You can have a few raw cashews as a light evening snack. Make sure they are unsalted, though. You can also pan-fry them a bit and toss them on a salad.

[ Read: Foods High In Fiber ]

5. Walnuts

Serving size – 1 ounce
Magnesium – 44.2 mg
DV – 11 %

Apart from magnesium, walnuts are also rich in certain polyphenolic compounds. These compounds aid brain health (11).

Including walnuts in your diet

Add the nuts to your salads, cereals, or oatmeal.

6. Pumpkin Seeds

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Serving size – 1 ounce
Magnesium – 73.4 mg
DV – 18 %

Pumpkin seeds are as good a source of magnesium as well as a rich source of proteins, polyunsaturated fatty acids, and numerous other antioxidant vitamins and carotenoids. All of these nutrients offer protection against inflammatory conditions like arthritis, hypertension, and diabetes (12).

Including pumpkin seeds in your diet

You can simply consume the whole seeds straight from the pumpkin – but after you separate them from the pulp and rinse the sticky residue.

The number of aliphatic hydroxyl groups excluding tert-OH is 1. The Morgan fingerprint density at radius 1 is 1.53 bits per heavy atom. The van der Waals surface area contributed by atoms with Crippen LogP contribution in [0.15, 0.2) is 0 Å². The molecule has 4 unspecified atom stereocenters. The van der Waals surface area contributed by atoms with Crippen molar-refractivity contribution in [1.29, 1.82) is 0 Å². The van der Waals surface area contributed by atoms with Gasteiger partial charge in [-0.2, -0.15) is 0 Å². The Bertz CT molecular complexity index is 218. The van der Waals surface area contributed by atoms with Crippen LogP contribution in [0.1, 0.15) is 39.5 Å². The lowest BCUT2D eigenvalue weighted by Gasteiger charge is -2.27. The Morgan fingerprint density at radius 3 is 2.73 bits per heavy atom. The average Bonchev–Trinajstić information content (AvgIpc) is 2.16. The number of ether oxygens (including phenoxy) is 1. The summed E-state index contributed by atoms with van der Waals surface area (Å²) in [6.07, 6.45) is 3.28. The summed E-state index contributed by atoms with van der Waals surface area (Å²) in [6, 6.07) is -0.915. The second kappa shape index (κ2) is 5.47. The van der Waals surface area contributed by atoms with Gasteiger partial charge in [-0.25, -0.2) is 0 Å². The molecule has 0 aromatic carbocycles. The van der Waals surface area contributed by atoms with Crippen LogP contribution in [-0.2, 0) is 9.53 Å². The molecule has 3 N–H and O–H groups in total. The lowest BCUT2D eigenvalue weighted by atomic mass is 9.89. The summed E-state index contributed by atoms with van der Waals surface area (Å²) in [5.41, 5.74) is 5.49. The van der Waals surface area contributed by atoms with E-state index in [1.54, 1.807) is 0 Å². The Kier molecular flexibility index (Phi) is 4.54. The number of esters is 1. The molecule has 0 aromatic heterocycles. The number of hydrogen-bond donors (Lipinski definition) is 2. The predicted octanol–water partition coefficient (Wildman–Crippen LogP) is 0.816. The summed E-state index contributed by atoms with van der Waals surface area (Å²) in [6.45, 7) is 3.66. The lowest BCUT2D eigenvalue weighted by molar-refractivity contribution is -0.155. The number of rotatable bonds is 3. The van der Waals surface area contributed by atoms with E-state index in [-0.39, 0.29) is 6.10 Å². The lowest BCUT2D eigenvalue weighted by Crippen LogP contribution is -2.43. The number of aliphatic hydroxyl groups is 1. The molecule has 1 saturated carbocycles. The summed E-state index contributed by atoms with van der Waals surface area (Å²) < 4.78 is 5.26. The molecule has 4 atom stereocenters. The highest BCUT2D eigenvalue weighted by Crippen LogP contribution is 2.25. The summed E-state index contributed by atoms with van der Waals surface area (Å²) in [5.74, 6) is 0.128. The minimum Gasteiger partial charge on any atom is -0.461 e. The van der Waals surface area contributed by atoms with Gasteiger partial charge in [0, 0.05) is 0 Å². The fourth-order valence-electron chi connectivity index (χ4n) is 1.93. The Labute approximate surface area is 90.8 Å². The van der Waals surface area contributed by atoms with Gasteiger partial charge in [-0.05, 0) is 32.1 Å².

7. Flaxseeds

Serving size – 1 ounce
Magnesium – 10mg
DV – 27 %

Besides magnesium, Flaxseeds are also rich in other nutrients, especially omega-3 fatty acids. These fatty acids help prevent heart disease, arthritis, and inflammatory bowel disease (13). Flaxseed oil was also found to lower cholesterol levels in certain animal studies.

Including flaxseeds in your diet

You can simply sprinkle a little amount of the seeds in your meals or yogurt. You can also add the seeds to your smoothie just blend and drink.

8. Sunflower Seeds

Serving size – 1 ounce
Magnesium – 36.1mg
DV – 9 %

The magnesium in sunflower seeds has a variety of benefits – it promotes heart health, prevents or treats asthma and arthritis, and can also help lower risk of certain types of cancer.